7) Climate Change Revisited: Size Mat ters Ever since the crisis, our main thesis has been that central bank policies and regulation have been dominant forces influencing asset performance. Since policies such as QE and increased regulation do not tie directly to economic growth, their design is to influence asset values by changing the associated risk premia. This is why traditional valuation models based on economic fundamentals have been suboptimal in the post-crisis recovery period, and often times misleading. Policy makers have endeavored to make the financial system safer by introducing many regulatory changes. Among them is to disincentivize banks from providing cheap leverage and liquidity to investors with a short time horizon who rely on it, the so-called “fast-money” community. This is achieved by creating regulation that increased the cost of engaging in such transactions. The unintended consequence, however, is that market liquidity declined and the illiquidity premia component of an asset’s valuation rose, especially when we control for the increased stock of corporate debt. We believe many traditional value metrics will now produce incomplete results because they do not properly account for the impact that changes in regulation and liquidity have on an asset’s value. The change in the regulatory climate has added an additional dimension to market risk. In response, we have created analytics, shown in Display 5, to help capture and value this risk in order to properly and more fully assess value so that we can correctly incorporate it into our decision-making process. Winners and losers Just as the dinosaurs showed us, in any change in climate, there will be winners and losers. The former are those who have the ability to adapt best and fastest. The latters are those without the ability to adapt fast enough. Putting this into the context of the fixed income markets, many asset managers were able to transform themselves into giant behemoths by growing their AUM. As long as the old climate of declining interest rates persisted, size was not a determining factor for performance. However, when the regulatory climate changes and it has the added impact of reducing market liquidity, then size does matter. Being too big is a limiting factor to adapting to this change in climate. The key to succeeding in the future is going to largely be dependent upon one’s ability to interact with prevailing market liquidity conditions and in a flexible manner. Yields may remain low for an extended period before rising. Both cases require asset managers to achieve excess returns by adding alpha through more flexible, or unconstrained global strategies. This affords the opportunity for a manager to add uncorrelated risks to portfolios and add alpha to help enhance returns. The size of AUM in such a strategy is proportional to the scope of the investment opportunity set available to a manager to add uncorrelated risks and create alpha. Being too large, therefore, shrinks that universe and significantly reduces the ability to add alpha. Flexible management of fixed income assets in unconstrained global strategies may provide a solution in the new climate. The goal of such a strategy is to reduce correlation17 risks to a portfolio of fixed income strategies while also increasing returns. Traditionally, many investors who allocate assets into fixed income do so by selecting investment managers to oversee sleeves of specific strategies. Asset allocation decisions are enacted by shifting assets from one strategy and manager to another. This approach was sufficient in the past as interest rates consistently declined for years. One needs to recognize, though, that this approach succeeded largely because it was highly correlated to the interest rate cycle. Currently, rates are low and may not provide required returns for investors and rates may also rise which could have adverse effects to performance. As a result, such an approach that is highly correlated to the interest rate cycle may be insufficient and suboptimal. Unconstrained strategies offer fixed income investors an opportunity to potentially achieve higher returns while reducing correlation risks. But once again, the size of assets under management matters for this type of strategy since the ability to access a wide investment opportunity set in the face of shrinking market liquidity is essential to achieving diversification benefits and introducing uncorrelated risks when constructing a portfolio. Conclusion In addition to the change in the 30-year trend of declining interest rates, the change in the regulatory climate that ultimately impacts market liquidity is no less significant. The former requires a change in investment tactics to produce returns in a low to rising rate environment. The latter requires a strategic change of whom to select to manage assets when having the ability to adapt and be flexible is essential to succeeding. Simply understanding the challenges in the current environment is necessary, but insufficient. Being able to employ the tactics of active asset management is paramount to the success of this investment strategy in the new climate. Investment managers, who are less weighed down by large AUM, yet are at the right size with scope to grow, have a global presence with expertise in many markets and can employ strong research teams, will likely have the ability to be more flexible, move faster and better adapt to changes in the investment climate. The Paleogene Age succeeded the Cretaceous and opened the door to mammals to rapidly diversify and evolve into their own niches. We may be on the edge of a similar moment today for fixed income investment whereby the larger asset managers may be nearing a smaller universe of opportunities, while the smaller and nimbler firms potentially are able to thrive in this new world. Correlation is a statistical measure of how two securities move in relation to each other. 17   7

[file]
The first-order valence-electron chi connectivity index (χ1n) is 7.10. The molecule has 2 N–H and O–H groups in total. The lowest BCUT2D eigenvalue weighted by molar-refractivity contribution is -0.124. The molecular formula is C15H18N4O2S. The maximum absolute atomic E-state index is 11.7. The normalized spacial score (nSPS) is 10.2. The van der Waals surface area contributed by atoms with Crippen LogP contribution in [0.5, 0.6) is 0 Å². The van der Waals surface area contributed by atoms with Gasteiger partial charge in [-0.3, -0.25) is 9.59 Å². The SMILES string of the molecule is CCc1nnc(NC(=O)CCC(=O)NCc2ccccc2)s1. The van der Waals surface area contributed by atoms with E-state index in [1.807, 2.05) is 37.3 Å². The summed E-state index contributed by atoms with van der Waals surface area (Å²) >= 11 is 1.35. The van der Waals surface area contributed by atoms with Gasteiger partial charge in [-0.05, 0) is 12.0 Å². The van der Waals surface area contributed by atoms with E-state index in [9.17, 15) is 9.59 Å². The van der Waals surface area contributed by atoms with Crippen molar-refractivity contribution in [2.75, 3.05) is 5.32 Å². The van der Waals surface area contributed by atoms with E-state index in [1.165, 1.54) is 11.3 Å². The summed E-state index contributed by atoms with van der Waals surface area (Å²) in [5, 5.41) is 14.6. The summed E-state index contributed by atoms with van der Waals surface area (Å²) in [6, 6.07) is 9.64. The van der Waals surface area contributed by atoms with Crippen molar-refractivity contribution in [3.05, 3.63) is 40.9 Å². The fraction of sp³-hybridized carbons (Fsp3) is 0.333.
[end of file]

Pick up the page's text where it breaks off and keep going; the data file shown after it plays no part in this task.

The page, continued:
8) Climate Change Revisited: Size Mat ters About the Author About Morgan Stanley Investment Management18 jim caron Managing Director Jim is a portfolio manager and senior member of the MSIM Global Fixed Income team and a member of the Asset Allocation Committee focusing on macro strategies. He joined Morgan Stanley in 2006 and has 23 years of investment experience. Prior to this role, Jim held the position of global head of interest rates, foreign exchange and emerging markets strategy with Morgan Stanley Research. He authored two interest rate publications, the monthly Global Perspectives and the weekly Interest Rate Strategist. Previously, he was a director at Merrill Lynch where he headed the U.S. interest rate strategy group. Prior to that, Jim held various trading positions. He headed the U.S. options trading desk at Sanwa Bank, was a proprietary trader at Tokai Securities and traded U.S. Treasuries at JP Morgan. Jim received a B.A. in physics from Bowdoin College, a B.S. in aeronautical engineering from the California Institute of Technology and an M.B.A. in finance from New York University, Stern School of Business. Important Disclosures The views and opinions are those of the author as of April 2015, and are subject to change at any time due to market or economic conditions and may not necessarily come to pass. The views expressed do not reflect the opinions of all portfolio managers at MSIM or the views of the Firm as a whole, and may not be reflected in all the strategies and products that the Firm offers. All information provided is for informational purposes only and should not be deemed as a recommendation. The information herein does not contend to address the financial objectives, situation or specific needs of any individual investor. In addition, this material is not an offer, or a solicitation of an offer, to buy or sell any security or instrument or to participate in any trading strategy. All investments involve risks, including the possible loss of principal. Risk Considerations There is no assurance that a portfolio will achieve its investment objective. Portfolios are subject to market risk, which is the possibility that the market value of securities owned by the portfolio will decline. Accordingly, you can lose money investing in this portfolio. Please be aware that this portfolio may be subject to certain additional risks. Fixed-income securities are subject to the ability of an issuer to make timely principal and interest payments (credit risk), changes in interest rates (interest-rate risk), the creditworthiness of the issuer and general market liquidity (market risk). In a rising interest-rate environment, bond prices may fall. In a declining interest-rate environment, the portfolio may generate less income. Mortgage- and asset-backed securities are sensitive to early prepayment risk and a higher risk of default and may be hard to value and difficult to sell (liquidity risk). They are also subject to credit, market and interest rate risks. Certain U.S. government securities purchased by the Strategy, such as those issued by Fannie Mae and Freddie Mac, are not backed by the full faith and credit of the U.S. It is possible that these issuers will not have the funds to meet their payment NOT FDIC INSURED OFFER NO BANK GUARANTEE MAY LOSE VALUE Morgan Stanley Investment Management (MSIM), together with its investment advisory affiliates, has 585 investment professionals around the world and $403 billion in assets under management or supervision as of December 31, 2014. MSIM strives to provide outstanding long-term investment performance, service and a comprehensive suite of investment management solutions to a diverse client base, which includes governments, institutions, corporations and individuals worldwide. For more information, please email us at info@morganstanley.com or visit our website at www.morganstanley.com/im. 18 Source: Morgan Stanley Investment Management (MSIM) is the asset management business of Morgan Stanley. Assets are managed by teams representing different MSIM legal entities; portfolio management teams are primarily located in New York, Philadelphia, London, Amsterdam, Hong Kong, Singapore, Tokyo and Mumbai offices. Figure represents Morgan Stanley Investment Management’s total assets under management/supervision. obligations in the future. High yield securities (“junk bonds”) are lower rated securities that may have a higher degree of credit and liquidity risk. Public bank loans are subject to liquidity risk and the credit risks of lower rated securities. Foreign securities are subject to currency, political, economic and market risks. The risks of investing in emerging market countries are greater than risks associated with investments in foreign developed countries. Sovereign debt securities are subject to default risk. Derivative instruments may disproportionately increase losses and have a significant impact on performance. They also may be subject to counterparty, liquidity, valuation, correlation and market risks. Restricted and illiquid securities may be more difficult to sell and value than publicly traded securities (liquidity risk). Due to the possibility that prepayments will alter the cash flows on Collateralized mortgage obligations (CMOs), it is not possible to determine in advance their final maturity date or average life. In addition, if the collateral securing the CMOs or any third party guarantees are insufficient to make payments, the portfolio could sustain a loss. Charts and graphs provided herein are for illustrative purposes only. Past performance is not indicative of future results. Morgan Stanley is a full-service securities firm engaged in a wide range of financial services including, for example, securities trading and brokerage activities, investment banking, research and analysis, financing and financial advisory services. Please consider the investment objective, risks, charges and expenses of the mutual fund carefully before investing. The prospectus contains this and other information about the mutual fund. To obtain a prospectus, contact your financial professional or download one at morganstanley.com/im. Please read the prospectus carefully before investing. Morgan Stanley Distribution, Inc. serves as the distributor of all Morgan Stanley funds. NOT INSURED BY ANY FEDERAL GOVERNMENT AGENCY NOT A DEPOSIT www.morganstanley.com/im Morgan Stanley’s printed materials use recycled paper from sustainable forests © 2015 Morgan Stanley. Morgan Stanley Distribution, Inc.  1288700 Exp. 8/31/2016  8346503  Lit-Link: INVFOCCLIMATE